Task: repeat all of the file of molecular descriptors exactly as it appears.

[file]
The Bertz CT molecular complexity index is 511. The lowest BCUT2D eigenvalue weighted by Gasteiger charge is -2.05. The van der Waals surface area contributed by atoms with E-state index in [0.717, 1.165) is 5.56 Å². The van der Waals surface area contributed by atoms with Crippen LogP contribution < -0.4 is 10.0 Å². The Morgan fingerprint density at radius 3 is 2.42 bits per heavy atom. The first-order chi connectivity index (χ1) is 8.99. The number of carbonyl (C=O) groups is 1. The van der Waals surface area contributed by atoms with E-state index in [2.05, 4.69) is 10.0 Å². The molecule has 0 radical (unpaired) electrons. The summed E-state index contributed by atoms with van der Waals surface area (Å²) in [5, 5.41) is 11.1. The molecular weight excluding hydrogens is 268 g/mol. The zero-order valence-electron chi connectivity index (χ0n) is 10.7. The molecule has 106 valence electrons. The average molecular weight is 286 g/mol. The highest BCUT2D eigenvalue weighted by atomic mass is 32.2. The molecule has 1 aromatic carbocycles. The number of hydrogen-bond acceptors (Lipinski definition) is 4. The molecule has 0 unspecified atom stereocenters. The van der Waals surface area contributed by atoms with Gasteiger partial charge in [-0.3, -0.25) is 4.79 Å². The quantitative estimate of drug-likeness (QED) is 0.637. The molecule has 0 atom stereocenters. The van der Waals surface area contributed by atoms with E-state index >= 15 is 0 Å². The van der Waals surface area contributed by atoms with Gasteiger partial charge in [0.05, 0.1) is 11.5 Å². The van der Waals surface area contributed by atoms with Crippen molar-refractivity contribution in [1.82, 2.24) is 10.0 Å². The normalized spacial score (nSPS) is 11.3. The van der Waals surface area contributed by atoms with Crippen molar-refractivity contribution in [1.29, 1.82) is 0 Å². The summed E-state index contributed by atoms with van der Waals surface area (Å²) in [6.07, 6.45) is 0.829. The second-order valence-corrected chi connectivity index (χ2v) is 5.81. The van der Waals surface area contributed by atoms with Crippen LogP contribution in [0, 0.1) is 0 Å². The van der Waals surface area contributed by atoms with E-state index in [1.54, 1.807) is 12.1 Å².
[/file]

The Bertz CT molecular complexity index is 511. The lowest BCUT2D eigenvalue weighted by Gasteiger charge is -2.05. The van der Waals surface area contributed by atoms with E-state index in [0.717, 1.165) is 5.56 Å². The van der Waals surface area contributed by atoms with Crippen LogP contribution < -0.4 is 10.0 Å². The Morgan fingerprint density at radius 3 is 2.42 bits per heavy atom. The first-order chi connectivity index (χ1) is 8.99. The number of carbonyl (C=O) groups is 1. The van der Waals surface area contributed by atoms with E-state index in [2.05, 4.69) is 10.0 Å². The molecule has 0 radical (unpaired) electrons. The summed E-state index contributed by atoms with van der Waals surface area (Å²) in [5, 5.41) is 11.1. The molecular weight excluding hydrogens is 268 g/mol. The zero-order valence-electron chi connectivity index (χ0n) is 10.7. The molecule has 106 valence electrons. The average molecular weight is 286 g/mol. The highest BCUT2D eigenvalue weighted by atomic mass is 32.2. The molecule has 1 aromatic carbocycles. The number of hydrogen-bond acceptors (Lipinski definition) is 4. The molecule has 0 unspecified atom stereocenters. The van der Waals surface area contributed by atoms with Gasteiger partial charge in [-0.3, -0.25) is 4.79 Å². The quantitative estimate of drug-likeness (QED) is 0.637. The molecule has 0 atom stereocenters. The van der Waals surface area contributed by atoms with E-state index >= 15 is 0 Å². The van der Waals surface area contributed by atoms with Gasteiger partial charge in [0.05, 0.1) is 11.5 Å². The van der Waals surface area contributed by atoms with Crippen molar-refractivity contribution in [1.82, 2.24) is 10.0 Å². The normalized spacial score (nSPS) is 11.3. The van der Waals surface area contributed by atoms with Crippen molar-refractivity contribution in [1.29, 1.82) is 0 Å². The summed E-state index contributed by atoms with van der Waals surface area (Å²) in [6.07, 6.45) is 0.829. The second-order valence-corrected chi connectivity index (χ2v) is 5.81. The van der Waals surface area contributed by atoms with Crippen LogP contribution in [0, 0.1) is 0 Å². The van der Waals surface area contributed by atoms with E-state index in [1.54, 1.807) is 12.1 Å².